Definitions of Circular Reasoning (Begging the Question)

"Circular Reasoning is an attempt to support a statement by simply repeating the statement in different or stronger terms.  In this fallacy, the reason given is nothing more than a restatement of the conclusion that poses as the reason for the conclusion."  {Circular Reasoning by Stephen Hagin}

"Circular Reasoning: This fallacy occurs when you state your claim and then, usually after rewording it, you state it again as your reason. (this fallacy is also commonly called ‘Begging the Question’)"  {Logical Fallacies and Causal Terms from The Allyn & Bacon Guide to Writing}

Begging the Question occurs when you "take for granted or assume the truth of the very thing being questioned."  {Begging the Question from}

Scientific Method is based on hypothetico-deductive logic in which we "assume the truth of the very thing being questioned" in order to construct if-then predictions (i.e., we say "IF this theory is true, THEN when we do ___ we will see ___") so we can use reality checks (by comparing the predictions of a theory with observations of reality) to test our theory, to help us determine whether "the way we think the world is" matches "the way the world really is."  {The Logic of Scientific Method}   Do you see the important difference — despite a superficial similarity — between scientific logic and circular logic?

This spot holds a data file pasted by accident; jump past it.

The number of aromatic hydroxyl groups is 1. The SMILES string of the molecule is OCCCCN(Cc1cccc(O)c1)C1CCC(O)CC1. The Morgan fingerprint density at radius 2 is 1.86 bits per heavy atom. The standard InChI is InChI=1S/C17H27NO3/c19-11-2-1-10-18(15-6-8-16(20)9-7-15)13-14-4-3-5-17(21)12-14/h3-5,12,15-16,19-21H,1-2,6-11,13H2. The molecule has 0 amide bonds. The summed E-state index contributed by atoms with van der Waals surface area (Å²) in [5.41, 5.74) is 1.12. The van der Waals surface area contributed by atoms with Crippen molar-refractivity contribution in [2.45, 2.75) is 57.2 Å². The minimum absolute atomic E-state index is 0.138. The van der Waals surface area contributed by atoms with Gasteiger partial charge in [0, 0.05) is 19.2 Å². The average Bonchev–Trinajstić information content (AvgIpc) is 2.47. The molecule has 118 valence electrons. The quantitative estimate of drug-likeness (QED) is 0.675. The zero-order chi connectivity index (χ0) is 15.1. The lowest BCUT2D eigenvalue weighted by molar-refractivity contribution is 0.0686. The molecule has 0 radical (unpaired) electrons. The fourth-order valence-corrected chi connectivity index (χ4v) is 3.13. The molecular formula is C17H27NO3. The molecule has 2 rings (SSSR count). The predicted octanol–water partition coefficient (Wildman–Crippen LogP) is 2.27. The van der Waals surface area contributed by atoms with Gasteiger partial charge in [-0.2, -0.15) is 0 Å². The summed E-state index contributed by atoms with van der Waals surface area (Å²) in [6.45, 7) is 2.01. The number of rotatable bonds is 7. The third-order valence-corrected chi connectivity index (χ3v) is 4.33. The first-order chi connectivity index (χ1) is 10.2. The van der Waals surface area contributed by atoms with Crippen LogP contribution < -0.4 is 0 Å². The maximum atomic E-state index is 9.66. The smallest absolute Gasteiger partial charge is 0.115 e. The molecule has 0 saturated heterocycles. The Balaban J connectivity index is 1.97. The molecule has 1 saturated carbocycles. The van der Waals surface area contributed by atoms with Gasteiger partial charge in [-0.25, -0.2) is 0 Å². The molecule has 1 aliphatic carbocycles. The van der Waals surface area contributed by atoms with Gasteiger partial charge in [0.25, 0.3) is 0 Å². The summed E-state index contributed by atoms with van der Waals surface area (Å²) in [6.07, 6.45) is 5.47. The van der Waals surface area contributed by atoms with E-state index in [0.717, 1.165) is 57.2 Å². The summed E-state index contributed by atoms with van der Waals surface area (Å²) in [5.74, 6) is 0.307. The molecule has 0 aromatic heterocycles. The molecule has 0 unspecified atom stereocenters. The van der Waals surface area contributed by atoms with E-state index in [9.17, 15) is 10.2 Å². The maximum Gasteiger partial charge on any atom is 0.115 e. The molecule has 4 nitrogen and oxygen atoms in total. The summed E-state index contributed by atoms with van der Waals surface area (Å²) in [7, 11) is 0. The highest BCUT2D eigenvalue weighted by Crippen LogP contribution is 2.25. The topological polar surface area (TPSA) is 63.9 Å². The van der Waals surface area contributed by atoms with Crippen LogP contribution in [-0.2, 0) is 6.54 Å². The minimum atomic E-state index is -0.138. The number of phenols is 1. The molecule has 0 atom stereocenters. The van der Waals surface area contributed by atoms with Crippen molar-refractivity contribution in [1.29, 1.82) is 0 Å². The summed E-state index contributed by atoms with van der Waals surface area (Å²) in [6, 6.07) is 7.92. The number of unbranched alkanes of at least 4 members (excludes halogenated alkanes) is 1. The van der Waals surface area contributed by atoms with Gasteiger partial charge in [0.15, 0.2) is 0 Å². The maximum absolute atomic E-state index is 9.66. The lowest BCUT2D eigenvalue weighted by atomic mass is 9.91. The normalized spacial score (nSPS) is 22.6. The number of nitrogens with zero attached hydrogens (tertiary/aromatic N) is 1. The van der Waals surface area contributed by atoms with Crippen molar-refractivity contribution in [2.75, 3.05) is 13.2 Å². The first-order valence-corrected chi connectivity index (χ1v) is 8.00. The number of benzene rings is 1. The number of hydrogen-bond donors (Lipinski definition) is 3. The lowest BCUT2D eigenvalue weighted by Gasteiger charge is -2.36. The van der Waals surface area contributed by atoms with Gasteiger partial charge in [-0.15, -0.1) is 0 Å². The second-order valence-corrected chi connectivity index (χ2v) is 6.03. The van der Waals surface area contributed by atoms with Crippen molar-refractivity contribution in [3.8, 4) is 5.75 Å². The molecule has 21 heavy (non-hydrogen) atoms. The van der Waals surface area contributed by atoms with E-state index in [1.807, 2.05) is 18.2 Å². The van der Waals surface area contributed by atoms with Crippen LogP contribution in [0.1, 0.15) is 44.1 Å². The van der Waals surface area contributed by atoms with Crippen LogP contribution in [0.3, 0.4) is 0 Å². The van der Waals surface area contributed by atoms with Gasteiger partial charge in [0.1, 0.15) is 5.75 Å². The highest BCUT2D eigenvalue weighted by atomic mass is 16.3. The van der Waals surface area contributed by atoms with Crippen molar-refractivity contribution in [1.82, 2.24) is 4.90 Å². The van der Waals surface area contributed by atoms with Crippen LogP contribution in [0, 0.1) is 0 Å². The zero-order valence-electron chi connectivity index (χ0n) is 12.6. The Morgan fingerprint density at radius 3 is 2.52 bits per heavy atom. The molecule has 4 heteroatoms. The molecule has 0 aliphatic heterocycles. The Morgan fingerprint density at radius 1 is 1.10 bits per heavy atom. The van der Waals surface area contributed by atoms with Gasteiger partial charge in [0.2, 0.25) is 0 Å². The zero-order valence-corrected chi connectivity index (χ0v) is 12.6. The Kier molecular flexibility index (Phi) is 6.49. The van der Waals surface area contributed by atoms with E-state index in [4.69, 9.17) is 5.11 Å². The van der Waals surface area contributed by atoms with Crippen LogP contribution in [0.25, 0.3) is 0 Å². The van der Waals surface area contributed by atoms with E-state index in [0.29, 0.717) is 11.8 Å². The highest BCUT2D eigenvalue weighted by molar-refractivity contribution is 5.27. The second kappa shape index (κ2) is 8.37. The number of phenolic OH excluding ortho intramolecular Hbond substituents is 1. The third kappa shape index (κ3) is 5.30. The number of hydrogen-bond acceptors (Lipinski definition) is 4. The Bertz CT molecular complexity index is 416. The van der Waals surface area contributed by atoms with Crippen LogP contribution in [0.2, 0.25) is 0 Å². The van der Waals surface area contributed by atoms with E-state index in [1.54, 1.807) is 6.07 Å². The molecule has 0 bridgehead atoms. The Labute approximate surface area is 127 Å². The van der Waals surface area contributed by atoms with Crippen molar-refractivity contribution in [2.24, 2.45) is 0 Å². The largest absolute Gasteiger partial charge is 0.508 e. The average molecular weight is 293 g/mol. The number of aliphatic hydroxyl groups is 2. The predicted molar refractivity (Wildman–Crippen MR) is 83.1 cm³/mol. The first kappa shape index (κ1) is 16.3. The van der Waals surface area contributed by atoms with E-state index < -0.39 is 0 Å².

Elliott Sober gives a "broader definition of circularity" — "An argument is circular if it couldn't possibly convince someone that the conclusion is true if they didn't believe the conclusion already."  {from Core Questions in Philosophy, 1st Edition, p. 183}

In circular reasoning, "The definition comes first and then the supposed proof is based on that definition.  This is proving something (at the end) by making logical deductions from premises that themselves contain the conclusion.  Looping from the end to the beginning that way is called circular reasoning.  Circular reasoning often sounds right, but it is invalid nonetheless. ... It is often hard to recognize reasoning as circular because the steps between the first and last may be many."  {Logic and Literary Argument by Eric Rabkin}

This website for Whole-Person Education has TWO KINDS OF LINKS:
an ITALICIZED LINK keeps you inside a page, moving you to another part of it, and
 a NON-ITALICIZED LINK opens another page.  Both keep everything inside this window, 
so your browser's BACK-button will always take you back to where you were.

Here are other related pages:

This page, assembled and written by Craig Rusbult, is

Copyright © 2007 by Craig Rusbult
all rights reserved